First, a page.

Tuesday, November 11 – Fibre Friends
Wednesday, November 12 – Jen’s Kitchen
Thursday, November 13 – The Dublin Knit Collective
Friday, November 14 – Crafty Tails
Saturday, November 15 – The Writer’s Journey
Sunday, November 16 – Lisa Bogart Thoughts
Monday, November 17 – Moonstruck Quaint previously Glass of Win
Tuesday, November 18 –  TanisKnits
Wednesday, November 19 – Fenns Quay and then some
Friday, November 21 – By Eline
Saturday, November 22 – Yarn Poetry
Sunday, November 23 – Live and Let Pie
Monday, November 24 – Wyvernfriend Knits
Tuesday, November 25 – Cork Billy and This Is Knit
Wednesday, November 26 – EvinOK
Thursday, November 27 –  Lilly Higgins


And the winner, with the help of Random.org is Lise

Sunday, 2 November 2014

ICA and modern Ireland

Now in the interest of full disclosure I have to admit that my mum had issues with the local chapter of this group, something to do with them not respecting her training as a domestic science teacher, I have no idea what the truth of the story was and I have I'm not going to really comment, but there was no real friendliness for them in my household but I thought, a few years ago that it could be something for me to join, I mean I'm a multi-crafter, maybe it would be somewhere that I could find likeminded people.

So I went to the desk at the Knitting & Stitching show, and was ignored, people talked around me.  Now I'm actually a pretty shy person and I find it hard to approach new people, I do a good job sometimes of pretending to be a confident outgoing person, but that takes a lot of effort and, to be honest, I found the women there intimidating.  I mean, I often wonder how good I am really at many of these things, I know I have only scraped the top of many of the crafts I do, and I'm always looking to try new skills, to try something different.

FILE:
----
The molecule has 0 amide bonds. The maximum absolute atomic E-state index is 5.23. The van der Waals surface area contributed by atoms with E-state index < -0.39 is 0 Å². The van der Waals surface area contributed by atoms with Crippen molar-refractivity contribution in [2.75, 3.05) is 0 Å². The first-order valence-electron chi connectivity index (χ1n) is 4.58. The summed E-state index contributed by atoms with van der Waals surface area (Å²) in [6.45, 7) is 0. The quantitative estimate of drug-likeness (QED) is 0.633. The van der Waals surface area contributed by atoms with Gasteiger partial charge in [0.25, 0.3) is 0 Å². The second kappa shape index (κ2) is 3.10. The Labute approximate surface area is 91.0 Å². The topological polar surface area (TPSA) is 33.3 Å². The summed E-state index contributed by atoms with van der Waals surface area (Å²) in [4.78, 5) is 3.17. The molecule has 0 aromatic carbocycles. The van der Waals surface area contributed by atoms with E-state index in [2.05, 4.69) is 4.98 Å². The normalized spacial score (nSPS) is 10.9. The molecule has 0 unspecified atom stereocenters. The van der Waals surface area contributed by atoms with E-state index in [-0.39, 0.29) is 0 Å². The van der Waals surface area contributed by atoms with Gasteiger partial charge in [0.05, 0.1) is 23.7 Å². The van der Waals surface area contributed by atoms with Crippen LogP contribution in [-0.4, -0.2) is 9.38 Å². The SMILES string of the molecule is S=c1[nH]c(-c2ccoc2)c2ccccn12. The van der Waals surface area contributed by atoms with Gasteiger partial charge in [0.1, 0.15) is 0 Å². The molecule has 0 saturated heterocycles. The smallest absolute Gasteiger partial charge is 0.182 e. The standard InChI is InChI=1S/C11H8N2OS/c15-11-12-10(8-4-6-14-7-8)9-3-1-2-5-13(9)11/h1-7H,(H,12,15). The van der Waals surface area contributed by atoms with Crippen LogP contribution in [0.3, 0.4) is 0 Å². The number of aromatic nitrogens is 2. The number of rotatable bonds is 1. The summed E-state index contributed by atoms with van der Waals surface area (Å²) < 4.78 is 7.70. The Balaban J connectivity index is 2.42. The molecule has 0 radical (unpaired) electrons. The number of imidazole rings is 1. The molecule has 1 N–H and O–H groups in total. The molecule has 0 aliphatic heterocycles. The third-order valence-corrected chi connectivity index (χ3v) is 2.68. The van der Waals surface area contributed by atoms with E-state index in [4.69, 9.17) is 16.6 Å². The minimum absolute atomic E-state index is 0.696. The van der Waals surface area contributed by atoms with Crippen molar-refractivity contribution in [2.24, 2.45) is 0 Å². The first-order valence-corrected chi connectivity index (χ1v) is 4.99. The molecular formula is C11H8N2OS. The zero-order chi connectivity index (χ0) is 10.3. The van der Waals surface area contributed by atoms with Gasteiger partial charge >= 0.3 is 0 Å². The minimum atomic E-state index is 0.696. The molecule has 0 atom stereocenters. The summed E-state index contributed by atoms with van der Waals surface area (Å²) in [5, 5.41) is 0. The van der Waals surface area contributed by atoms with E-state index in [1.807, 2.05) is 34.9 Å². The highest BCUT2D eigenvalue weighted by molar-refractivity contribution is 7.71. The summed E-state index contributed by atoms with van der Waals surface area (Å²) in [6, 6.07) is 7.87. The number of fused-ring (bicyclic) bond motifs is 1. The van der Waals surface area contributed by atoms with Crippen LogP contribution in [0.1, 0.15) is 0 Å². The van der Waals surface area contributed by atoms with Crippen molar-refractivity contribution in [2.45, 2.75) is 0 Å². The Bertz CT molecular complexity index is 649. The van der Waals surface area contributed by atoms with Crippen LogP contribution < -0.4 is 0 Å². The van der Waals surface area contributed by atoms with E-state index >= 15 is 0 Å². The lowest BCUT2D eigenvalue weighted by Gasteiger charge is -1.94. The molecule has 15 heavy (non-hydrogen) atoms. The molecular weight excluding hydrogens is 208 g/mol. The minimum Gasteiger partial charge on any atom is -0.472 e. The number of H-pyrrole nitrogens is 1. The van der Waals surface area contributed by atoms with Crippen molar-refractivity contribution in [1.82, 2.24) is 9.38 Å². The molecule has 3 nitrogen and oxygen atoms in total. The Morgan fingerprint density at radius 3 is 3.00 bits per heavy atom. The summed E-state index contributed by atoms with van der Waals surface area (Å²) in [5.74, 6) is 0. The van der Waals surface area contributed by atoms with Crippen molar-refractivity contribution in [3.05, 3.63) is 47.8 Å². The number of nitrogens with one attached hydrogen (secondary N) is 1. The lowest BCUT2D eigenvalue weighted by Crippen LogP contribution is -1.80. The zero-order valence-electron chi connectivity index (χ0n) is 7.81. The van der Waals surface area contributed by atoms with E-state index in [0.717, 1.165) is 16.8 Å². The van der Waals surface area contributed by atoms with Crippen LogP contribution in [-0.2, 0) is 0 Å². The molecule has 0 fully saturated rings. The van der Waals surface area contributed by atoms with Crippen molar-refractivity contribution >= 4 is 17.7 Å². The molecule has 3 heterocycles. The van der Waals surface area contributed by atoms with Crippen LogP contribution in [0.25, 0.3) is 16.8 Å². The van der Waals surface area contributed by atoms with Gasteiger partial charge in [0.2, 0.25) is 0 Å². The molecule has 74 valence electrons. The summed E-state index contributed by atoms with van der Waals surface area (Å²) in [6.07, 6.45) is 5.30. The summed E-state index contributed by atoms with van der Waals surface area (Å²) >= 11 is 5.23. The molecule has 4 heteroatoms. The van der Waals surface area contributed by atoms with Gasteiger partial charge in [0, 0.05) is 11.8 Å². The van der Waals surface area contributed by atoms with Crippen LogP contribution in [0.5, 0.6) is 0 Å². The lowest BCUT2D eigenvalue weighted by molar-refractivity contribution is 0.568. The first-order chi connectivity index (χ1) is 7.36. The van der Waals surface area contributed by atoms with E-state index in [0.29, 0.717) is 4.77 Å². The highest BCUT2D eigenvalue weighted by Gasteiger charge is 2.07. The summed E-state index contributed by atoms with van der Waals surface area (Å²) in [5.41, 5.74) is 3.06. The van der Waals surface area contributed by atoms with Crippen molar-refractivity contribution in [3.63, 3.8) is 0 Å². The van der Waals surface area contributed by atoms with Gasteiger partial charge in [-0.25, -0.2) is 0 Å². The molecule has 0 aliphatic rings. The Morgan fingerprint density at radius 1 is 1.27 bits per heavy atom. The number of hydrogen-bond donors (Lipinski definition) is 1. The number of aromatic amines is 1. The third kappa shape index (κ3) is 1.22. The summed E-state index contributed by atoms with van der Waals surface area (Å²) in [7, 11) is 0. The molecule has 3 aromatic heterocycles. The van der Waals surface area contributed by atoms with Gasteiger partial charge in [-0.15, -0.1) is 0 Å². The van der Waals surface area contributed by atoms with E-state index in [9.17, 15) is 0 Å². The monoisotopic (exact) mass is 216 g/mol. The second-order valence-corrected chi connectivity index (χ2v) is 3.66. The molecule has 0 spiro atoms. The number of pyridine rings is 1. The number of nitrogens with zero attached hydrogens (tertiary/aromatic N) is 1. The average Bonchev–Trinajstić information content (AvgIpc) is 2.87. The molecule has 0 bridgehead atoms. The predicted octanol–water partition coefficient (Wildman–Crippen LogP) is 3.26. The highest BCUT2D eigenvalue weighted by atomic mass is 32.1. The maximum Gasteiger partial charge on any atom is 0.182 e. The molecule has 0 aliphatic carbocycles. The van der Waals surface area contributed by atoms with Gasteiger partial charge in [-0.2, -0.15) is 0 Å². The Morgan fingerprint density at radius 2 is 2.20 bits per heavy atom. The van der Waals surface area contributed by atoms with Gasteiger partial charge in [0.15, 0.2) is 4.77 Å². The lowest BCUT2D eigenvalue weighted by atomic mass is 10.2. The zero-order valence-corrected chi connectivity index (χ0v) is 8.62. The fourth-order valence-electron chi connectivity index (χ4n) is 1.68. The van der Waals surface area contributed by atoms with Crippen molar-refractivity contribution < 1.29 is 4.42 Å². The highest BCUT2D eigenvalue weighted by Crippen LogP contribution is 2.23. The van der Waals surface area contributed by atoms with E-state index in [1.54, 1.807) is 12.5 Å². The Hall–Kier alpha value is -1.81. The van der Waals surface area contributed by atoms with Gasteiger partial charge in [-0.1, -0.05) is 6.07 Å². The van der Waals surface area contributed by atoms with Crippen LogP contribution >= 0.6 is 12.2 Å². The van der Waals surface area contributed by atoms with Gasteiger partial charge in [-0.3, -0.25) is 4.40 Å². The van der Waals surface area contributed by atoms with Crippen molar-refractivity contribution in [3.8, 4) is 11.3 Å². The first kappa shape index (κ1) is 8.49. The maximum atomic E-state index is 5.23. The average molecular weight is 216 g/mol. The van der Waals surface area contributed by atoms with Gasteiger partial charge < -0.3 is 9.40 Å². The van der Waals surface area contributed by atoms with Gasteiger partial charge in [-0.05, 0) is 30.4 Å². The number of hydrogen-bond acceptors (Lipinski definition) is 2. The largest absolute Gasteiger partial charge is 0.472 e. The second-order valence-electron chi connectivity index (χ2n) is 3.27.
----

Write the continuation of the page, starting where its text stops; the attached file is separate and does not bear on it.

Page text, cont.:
On Friday the Late Late Show had three older knitters racing against the show to produce three items during the production.  There were lots of comments from a lot of people about granny knitting, it's a problem many of us in the discipline have, people don't see younger knitters so they don't think that younger people knit, which becomes a self-fulfilling prophecy.

Looking at some of the crafts I'm impressed at them, others I'm underwhelmed.  I picked up their new book in work, which wasn't mentioned by the way on the Late Late Show, it was their tea book The Irish Countrywomen's Association Book of Tea and Company: Recipes and Reflections for Every Daythat  was mentioned

I hadn't really looked at the book before last night. I wasn't really paying attention to it, it was part of a pile of books that I have to deal with a bundle I've been ignoring for the last few months, trying to do too much again.  Plus my life has been a bit overwhelming recently.  Yesterday I opened it and looked at it, and to be honest I was underwhelmed.  There were a few that piqued my interest, and I was vastly entertained that the first project was designed by someone whose daughter went to school with me.  And it's important than many of the skills that people of that age have are passed on.  



Maybe what it needs is a better and more open pricing structure.  A site like Craftsy to pass on the skills and an interaction with something like Ravelry, where many of the younger crafters gather, creating a virtual meeting group might help too.  Change is going to be needed if the ICA is going to stay relevant into the future, they have done so much good in the past with water and electricity to rural Ireland, to stay relevant they have to carve out spaces that modern Irish women will use.

They should also be campaigning for domestic science classes in primary and secondary schools, cookery and basic mending etc., skills both boys and girls should have, and basic cleaning skills.  Maybe even some courses in conjunction with marriage courses in how to share domestic chores, particularly in this day and age of dual income houses.  Skills badly needed these days.  They should be leading campaigns for equality, these days they appear to have settled into the regular run of things rather than rocking the boat and maybe they need to go back to being a bit less part of the mainstream and a little more questioning.

And we seriously need more acceptance of other ages of knitters.